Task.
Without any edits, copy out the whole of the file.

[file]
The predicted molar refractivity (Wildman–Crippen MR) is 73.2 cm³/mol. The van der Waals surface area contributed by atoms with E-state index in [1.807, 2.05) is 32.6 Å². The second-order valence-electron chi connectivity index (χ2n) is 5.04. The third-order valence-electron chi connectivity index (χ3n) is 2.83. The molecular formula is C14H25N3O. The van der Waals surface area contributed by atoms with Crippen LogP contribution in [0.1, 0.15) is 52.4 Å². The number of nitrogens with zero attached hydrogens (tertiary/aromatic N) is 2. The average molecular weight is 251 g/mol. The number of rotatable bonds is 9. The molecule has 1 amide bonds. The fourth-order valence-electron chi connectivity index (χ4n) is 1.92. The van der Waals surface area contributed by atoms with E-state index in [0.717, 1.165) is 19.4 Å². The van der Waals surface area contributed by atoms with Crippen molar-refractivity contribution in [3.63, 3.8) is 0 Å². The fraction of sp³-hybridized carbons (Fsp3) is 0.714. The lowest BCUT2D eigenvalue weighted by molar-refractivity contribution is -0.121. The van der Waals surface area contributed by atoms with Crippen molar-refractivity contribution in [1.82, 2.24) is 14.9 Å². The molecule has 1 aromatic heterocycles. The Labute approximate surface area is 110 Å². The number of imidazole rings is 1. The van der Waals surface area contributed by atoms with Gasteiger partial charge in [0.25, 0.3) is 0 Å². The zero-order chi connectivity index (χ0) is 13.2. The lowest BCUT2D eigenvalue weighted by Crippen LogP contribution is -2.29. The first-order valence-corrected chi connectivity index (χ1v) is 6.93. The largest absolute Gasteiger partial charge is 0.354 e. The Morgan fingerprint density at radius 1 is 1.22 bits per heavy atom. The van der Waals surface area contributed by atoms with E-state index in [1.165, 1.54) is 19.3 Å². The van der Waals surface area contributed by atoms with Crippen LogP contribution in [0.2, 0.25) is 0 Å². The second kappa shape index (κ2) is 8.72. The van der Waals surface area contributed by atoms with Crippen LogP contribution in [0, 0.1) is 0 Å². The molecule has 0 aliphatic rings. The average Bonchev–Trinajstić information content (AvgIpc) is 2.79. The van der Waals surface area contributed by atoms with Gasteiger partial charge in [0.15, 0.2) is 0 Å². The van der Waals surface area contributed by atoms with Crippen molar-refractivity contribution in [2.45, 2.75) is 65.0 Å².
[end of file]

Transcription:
The predicted molar refractivity (Wildman–Crippen MR) is 73.2 cm³/mol. The van der Waals surface area contributed by atoms with E-state index in [1.807, 2.05) is 32.6 Å². The second-order valence-electron chi connectivity index (χ2n) is 5.04. The third-order valence-electron chi connectivity index (χ3n) is 2.83. The molecular formula is C14H25N3O. The van der Waals surface area contributed by atoms with Crippen LogP contribution in [0.1, 0.15) is 52.4 Å². The number of nitrogens with zero attached hydrogens (tertiary/aromatic N) is 2. The average molecular weight is 251 g/mol. The number of rotatable bonds is 9. The molecule has 1 amide bonds. The fourth-order valence-electron chi connectivity index (χ4n) is 1.92. The van der Waals surface area contributed by atoms with E-state index in [0.717, 1.165) is 19.4 Å². The van der Waals surface area contributed by atoms with Crippen molar-refractivity contribution in [3.63, 3.8) is 0 Å². The fraction of sp³-hybridized carbons (Fsp3) is 0.714. The lowest BCUT2D eigenvalue weighted by molar-refractivity contribution is -0.121. The van der Waals surface area contributed by atoms with Crippen molar-refractivity contribution in [1.82, 2.24) is 14.9 Å². The molecule has 1 aromatic heterocycles. The Labute approximate surface area is 110 Å². The number of imidazole rings is 1. The van der Waals surface area contributed by atoms with Gasteiger partial charge in [0.25, 0.3) is 0 Å². The zero-order chi connectivity index (χ0) is 13.2. The lowest BCUT2D eigenvalue weighted by Crippen LogP contribution is -2.29. The first-order valence-corrected chi connectivity index (χ1v) is 6.93. The largest absolute Gasteiger partial charge is 0.354 e. The Morgan fingerprint density at radius 1 is 1.22 bits per heavy atom. The van der Waals surface area contributed by atoms with E-state index in [1.165, 1.54) is 19.3 Å². The van der Waals surface area contributed by atoms with Crippen LogP contribution in [0.2, 0.25) is 0 Å². The second kappa shape index (κ2) is 8.72. The van der Waals surface area contributed by atoms with Crippen LogP contribution in [0, 0.1) is 0 Å². The molecule has 0 aliphatic rings. The average Bonchev–Trinajstić information content (AvgIpc) is 2.79. The van der Waals surface area contributed by atoms with Gasteiger partial charge in [0.15, 0.2) is 0 Å². The van der Waals surface area contributed by atoms with Crippen molar-refractivity contribution in [2.45, 2.75) is 65.0 Å².